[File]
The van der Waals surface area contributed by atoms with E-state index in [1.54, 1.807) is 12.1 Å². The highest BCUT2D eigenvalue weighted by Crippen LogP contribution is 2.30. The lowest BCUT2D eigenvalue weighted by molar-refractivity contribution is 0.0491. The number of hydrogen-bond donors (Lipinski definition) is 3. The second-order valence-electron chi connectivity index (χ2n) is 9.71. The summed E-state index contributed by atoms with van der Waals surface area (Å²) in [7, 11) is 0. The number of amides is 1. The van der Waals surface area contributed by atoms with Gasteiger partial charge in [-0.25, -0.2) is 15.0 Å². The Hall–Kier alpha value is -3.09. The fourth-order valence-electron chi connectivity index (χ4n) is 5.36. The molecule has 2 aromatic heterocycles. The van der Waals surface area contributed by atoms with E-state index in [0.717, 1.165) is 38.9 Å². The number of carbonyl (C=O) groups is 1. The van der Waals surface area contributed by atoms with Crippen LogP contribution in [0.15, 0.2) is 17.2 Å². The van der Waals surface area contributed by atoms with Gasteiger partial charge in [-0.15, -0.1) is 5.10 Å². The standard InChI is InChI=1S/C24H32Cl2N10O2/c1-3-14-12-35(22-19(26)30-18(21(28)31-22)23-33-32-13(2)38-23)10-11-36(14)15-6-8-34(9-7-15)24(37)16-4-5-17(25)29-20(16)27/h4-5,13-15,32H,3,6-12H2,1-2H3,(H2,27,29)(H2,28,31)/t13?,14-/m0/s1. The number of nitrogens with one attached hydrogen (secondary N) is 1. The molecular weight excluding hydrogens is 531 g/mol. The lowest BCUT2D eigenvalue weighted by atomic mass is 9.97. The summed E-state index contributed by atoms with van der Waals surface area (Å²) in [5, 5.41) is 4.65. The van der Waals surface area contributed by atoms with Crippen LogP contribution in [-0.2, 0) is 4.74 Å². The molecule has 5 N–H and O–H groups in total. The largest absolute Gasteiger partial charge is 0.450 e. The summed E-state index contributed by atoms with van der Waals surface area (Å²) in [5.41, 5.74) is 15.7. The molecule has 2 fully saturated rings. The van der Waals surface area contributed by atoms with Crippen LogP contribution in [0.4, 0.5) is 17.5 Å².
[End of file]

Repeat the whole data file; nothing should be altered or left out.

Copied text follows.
The van der Waals surface area contributed by atoms with E-state index in [1.54, 1.807) is 12.1 Å². The highest BCUT2D eigenvalue weighted by Crippen LogP contribution is 2.30. The lowest BCUT2D eigenvalue weighted by molar-refractivity contribution is 0.0491. The number of hydrogen-bond donors (Lipinski definition) is 3. The second-order valence-electron chi connectivity index (χ2n) is 9.71. The summed E-state index contributed by atoms with van der Waals surface area (Å²) in [7, 11) is 0. The number of amides is 1. The van der Waals surface area contributed by atoms with Gasteiger partial charge in [-0.25, -0.2) is 15.0 Å². The Hall–Kier alpha value is -3.09. The fourth-order valence-electron chi connectivity index (χ4n) is 5.36. The molecule has 2 aromatic heterocycles. The van der Waals surface area contributed by atoms with E-state index in [0.717, 1.165) is 38.9 Å². The number of carbonyl (C=O) groups is 1. The van der Waals surface area contributed by atoms with Crippen LogP contribution in [0.15, 0.2) is 17.2 Å². The van der Waals surface area contributed by atoms with Gasteiger partial charge in [-0.15, -0.1) is 5.10 Å². The standard InChI is InChI=1S/C24H32Cl2N10O2/c1-3-14-12-35(22-19(26)30-18(21(28)31-22)23-33-32-13(2)38-23)10-11-36(14)15-6-8-34(9-7-15)24(37)16-4-5-17(25)29-20(16)27/h4-5,13-15,32H,3,6-12H2,1-2H3,(H2,27,29)(H2,28,31)/t13?,14-/m0/s1. The number of nitrogens with one attached hydrogen (secondary N) is 1. The molecular weight excluding hydrogens is 531 g/mol. The lowest BCUT2D eigenvalue weighted by atomic mass is 9.97. The summed E-state index contributed by atoms with van der Waals surface area (Å²) in [5, 5.41) is 4.65. The van der Waals surface area contributed by atoms with Crippen LogP contribution in [-0.2, 0) is 4.74 Å². The molecule has 5 N–H and O–H groups in total. The largest absolute Gasteiger partial charge is 0.450 e. The summed E-state index contributed by atoms with van der Waals surface area (Å²) in [5.41, 5.74) is 15.7. The molecule has 2 fully saturated rings. The van der Waals surface area contributed by atoms with Crippen LogP contribution in [0.4, 0.5) is 17.5 Å².